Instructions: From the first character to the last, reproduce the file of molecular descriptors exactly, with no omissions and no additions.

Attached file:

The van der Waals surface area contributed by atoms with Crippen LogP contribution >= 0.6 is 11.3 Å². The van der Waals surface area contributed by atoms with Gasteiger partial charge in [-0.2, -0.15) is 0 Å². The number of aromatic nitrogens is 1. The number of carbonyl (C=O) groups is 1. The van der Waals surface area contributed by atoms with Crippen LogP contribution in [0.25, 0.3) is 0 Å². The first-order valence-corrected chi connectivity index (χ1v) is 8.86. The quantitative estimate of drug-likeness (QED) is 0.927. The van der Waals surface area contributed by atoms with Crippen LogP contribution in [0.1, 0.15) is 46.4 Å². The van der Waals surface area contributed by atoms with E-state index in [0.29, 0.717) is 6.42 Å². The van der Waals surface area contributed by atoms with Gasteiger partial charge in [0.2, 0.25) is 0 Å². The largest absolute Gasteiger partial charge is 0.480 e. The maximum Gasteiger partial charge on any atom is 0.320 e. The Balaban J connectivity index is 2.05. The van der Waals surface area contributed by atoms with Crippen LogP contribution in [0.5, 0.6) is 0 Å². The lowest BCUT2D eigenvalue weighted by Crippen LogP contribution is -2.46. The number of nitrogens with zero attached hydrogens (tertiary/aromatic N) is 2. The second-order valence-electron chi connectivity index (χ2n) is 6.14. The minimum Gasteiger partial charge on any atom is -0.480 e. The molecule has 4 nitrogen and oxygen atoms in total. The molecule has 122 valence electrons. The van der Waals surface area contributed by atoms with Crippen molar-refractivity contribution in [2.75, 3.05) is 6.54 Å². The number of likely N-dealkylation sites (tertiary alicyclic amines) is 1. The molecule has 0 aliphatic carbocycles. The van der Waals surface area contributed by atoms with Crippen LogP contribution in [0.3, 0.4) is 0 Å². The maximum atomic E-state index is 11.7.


The van der Waals surface area contributed by atoms with Crippen LogP contribution >= 0.6 is 11.3 Å². The van der Waals surface area contributed by atoms with Gasteiger partial charge in [-0.2, -0.15) is 0 Å². The number of aromatic nitrogens is 1. The number of carbonyl (C=O) groups is 1. The van der Waals surface area contributed by atoms with Crippen LogP contribution in [0.25, 0.3) is 0 Å². The first-order valence-corrected chi connectivity index (χ1v) is 8.86. The quantitative estimate of drug-likeness (QED) is 0.927. The van der Waals surface area contributed by atoms with Crippen LogP contribution in [0.1, 0.15) is 46.4 Å². The van der Waals surface area contributed by atoms with E-state index in [0.29, 0.717) is 6.42 Å². The van der Waals surface area contributed by atoms with Gasteiger partial charge in [0.2, 0.25) is 0 Å². The largest absolute Gasteiger partial charge is 0.480 e. The maximum Gasteiger partial charge on any atom is 0.320 e. The Balaban J connectivity index is 2.05. The van der Waals surface area contributed by atoms with Crippen LogP contribution in [0.5, 0.6) is 0 Å². The lowest BCUT2D eigenvalue weighted by Crippen LogP contribution is -2.46. The number of nitrogens with zero attached hydrogens (tertiary/aromatic N) is 2. The second-order valence-electron chi connectivity index (χ2n) is 6.14. The minimum Gasteiger partial charge on any atom is -0.480 e. The molecule has 4 nitrogen and oxygen atoms in total. The molecule has 122 valence electrons. The van der Waals surface area contributed by atoms with Crippen molar-refractivity contribution in [2.75, 3.05) is 6.54 Å². The number of likely N-dealkylation sites (tertiary alicyclic amines) is 1. The molecule has 0 aliphatic carbocycles. The van der Waals surface area contributed by atoms with Crippen LogP contribution in [0.3, 0.4) is 0 Å². The maximum atomic E-state index is 11.7.